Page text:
Worst, apart from shedloads of Dan Brown and Danielle Steel? The very posh woman who came in dragging a big, filthy bag of the sort used to contain horse or cattle feed. It was crammed with books, almost all of which proved to be unsaleable because she hadn’t cleaned the bag first, and just rammed them in any old how. As we gingerly unloaded the wet, dirty volumes, she demanded to have the bag back.

    1. We use Abe too, and it can be exciting to find something worth money but I agree with how great the vintage sci-fi and noir novels can be. They make fab displays and actually, people lap them up – there is just something so kitsch about them.

      I understand your pain with the posh lady – although I’m sure that some people genuinely don’t realise how gross things like that can be! ha ha!

  3. Very interesting and timely, since our local Scope shop told me the books were selling very slowly due to e-books … maybe she was really told to shorten the shelf for some other reason? Or is it the competition from Oxfam?

    1. Our town doesn’t really have a great choice in terms of bookshops – we have a small Works that is mostly crafty stuff and toys, and a WH Smiths with a very small book section, but that’s it so that almost definitely helps boost our book sales – although there are a lot of other charity shops around us too. Perhaps the Scope near you genuinely are having trouble selling their books. I don’t think ebooks have affected us personally in that way – at least not to a large degree anyway but as I say, I am only really speaking from personal experience.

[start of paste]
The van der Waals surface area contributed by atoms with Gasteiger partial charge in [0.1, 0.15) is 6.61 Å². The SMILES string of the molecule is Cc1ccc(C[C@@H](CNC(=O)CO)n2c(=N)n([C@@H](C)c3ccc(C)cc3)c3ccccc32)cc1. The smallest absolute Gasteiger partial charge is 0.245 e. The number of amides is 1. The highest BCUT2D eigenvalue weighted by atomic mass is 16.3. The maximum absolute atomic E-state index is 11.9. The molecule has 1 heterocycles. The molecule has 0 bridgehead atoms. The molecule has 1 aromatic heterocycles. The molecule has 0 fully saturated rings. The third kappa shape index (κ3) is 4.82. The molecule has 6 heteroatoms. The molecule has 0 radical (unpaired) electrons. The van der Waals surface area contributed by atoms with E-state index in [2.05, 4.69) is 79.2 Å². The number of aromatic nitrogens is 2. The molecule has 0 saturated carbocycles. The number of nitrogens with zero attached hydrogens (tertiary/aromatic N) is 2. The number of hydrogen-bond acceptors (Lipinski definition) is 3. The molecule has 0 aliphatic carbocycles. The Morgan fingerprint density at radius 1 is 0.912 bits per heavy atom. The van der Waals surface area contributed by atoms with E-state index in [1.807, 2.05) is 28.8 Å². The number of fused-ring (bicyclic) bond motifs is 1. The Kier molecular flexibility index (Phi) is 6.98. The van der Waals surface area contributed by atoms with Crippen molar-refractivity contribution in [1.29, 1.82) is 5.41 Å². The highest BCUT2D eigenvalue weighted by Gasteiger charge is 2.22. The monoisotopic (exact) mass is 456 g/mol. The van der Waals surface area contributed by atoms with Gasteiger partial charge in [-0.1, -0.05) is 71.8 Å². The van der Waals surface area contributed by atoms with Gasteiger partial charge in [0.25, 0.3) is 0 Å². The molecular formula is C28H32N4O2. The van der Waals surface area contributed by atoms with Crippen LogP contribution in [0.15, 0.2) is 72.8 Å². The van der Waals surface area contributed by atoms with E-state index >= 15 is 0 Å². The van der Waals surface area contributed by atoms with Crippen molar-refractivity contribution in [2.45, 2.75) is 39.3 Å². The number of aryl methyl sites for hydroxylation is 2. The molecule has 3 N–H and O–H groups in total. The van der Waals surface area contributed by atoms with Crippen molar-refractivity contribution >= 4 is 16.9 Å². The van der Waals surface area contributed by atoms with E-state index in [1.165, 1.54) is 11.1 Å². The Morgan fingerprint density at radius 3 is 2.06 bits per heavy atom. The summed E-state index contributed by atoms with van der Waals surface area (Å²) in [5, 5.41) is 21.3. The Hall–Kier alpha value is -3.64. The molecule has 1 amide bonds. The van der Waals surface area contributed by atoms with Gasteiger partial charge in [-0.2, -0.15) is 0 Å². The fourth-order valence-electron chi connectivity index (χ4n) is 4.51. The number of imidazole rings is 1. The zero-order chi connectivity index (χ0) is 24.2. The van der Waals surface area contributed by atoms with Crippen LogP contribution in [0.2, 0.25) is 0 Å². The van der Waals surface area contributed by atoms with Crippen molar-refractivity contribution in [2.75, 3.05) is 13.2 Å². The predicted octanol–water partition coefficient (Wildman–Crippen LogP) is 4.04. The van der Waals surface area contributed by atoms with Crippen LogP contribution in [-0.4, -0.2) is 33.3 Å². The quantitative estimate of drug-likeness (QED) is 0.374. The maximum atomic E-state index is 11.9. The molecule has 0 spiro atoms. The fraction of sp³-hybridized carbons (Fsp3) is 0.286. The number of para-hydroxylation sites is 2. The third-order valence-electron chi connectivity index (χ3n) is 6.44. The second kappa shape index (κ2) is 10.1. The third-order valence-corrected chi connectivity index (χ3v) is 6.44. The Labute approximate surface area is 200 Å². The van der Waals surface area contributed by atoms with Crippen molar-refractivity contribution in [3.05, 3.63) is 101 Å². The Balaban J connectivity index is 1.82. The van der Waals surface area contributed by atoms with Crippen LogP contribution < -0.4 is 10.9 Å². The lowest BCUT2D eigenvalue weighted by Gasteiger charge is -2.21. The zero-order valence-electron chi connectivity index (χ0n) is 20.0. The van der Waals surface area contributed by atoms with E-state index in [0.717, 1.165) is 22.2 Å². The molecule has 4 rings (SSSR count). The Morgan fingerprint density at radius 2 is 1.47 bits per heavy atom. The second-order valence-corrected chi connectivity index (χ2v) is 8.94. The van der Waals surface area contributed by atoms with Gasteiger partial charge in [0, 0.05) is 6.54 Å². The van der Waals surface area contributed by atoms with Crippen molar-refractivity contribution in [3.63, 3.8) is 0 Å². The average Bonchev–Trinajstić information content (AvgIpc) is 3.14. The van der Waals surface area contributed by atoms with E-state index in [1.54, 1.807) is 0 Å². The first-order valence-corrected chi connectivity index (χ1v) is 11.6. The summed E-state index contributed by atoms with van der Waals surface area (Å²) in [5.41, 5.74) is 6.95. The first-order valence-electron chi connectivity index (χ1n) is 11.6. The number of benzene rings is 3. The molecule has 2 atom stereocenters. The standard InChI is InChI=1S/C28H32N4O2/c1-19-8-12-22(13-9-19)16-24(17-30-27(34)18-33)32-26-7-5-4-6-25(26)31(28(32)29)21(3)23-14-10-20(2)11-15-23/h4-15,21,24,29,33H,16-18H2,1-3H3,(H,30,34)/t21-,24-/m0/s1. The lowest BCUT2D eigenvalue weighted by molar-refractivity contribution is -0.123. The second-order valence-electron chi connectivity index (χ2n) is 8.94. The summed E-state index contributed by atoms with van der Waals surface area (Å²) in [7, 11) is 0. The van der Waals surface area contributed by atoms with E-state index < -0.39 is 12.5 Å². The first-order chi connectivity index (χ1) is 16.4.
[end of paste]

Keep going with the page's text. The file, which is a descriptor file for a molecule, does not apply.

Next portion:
4. I volunteer at a charity shop and get a lot of books from there…full price naturally. But, as I am an author, I’m in charge of the books. Heaven!

    1. Hehe it’s great isn’t? The book room in our shop is undoubtedly my favourite room! It doesn’t often happen, but when I get the opportunity to spend the whole day in there, I’m in my element! (Although admittedly, I don’t get much work done – I’m too busy reading blurbs and adding books to my ‘buy’ pile haha)

  5. I’m going to share this on Facebook, I think you have covered the whole topic well and lots of my Facebook friends buy charity shop books. I too have been a humble volunteer, I left when the police got involved ( nothing to do with me ) – that’s another story – but your shop sounds a great deal better! – I much prefer it when the books are in alphabetical order, though it’s also fun to pick up unknowns.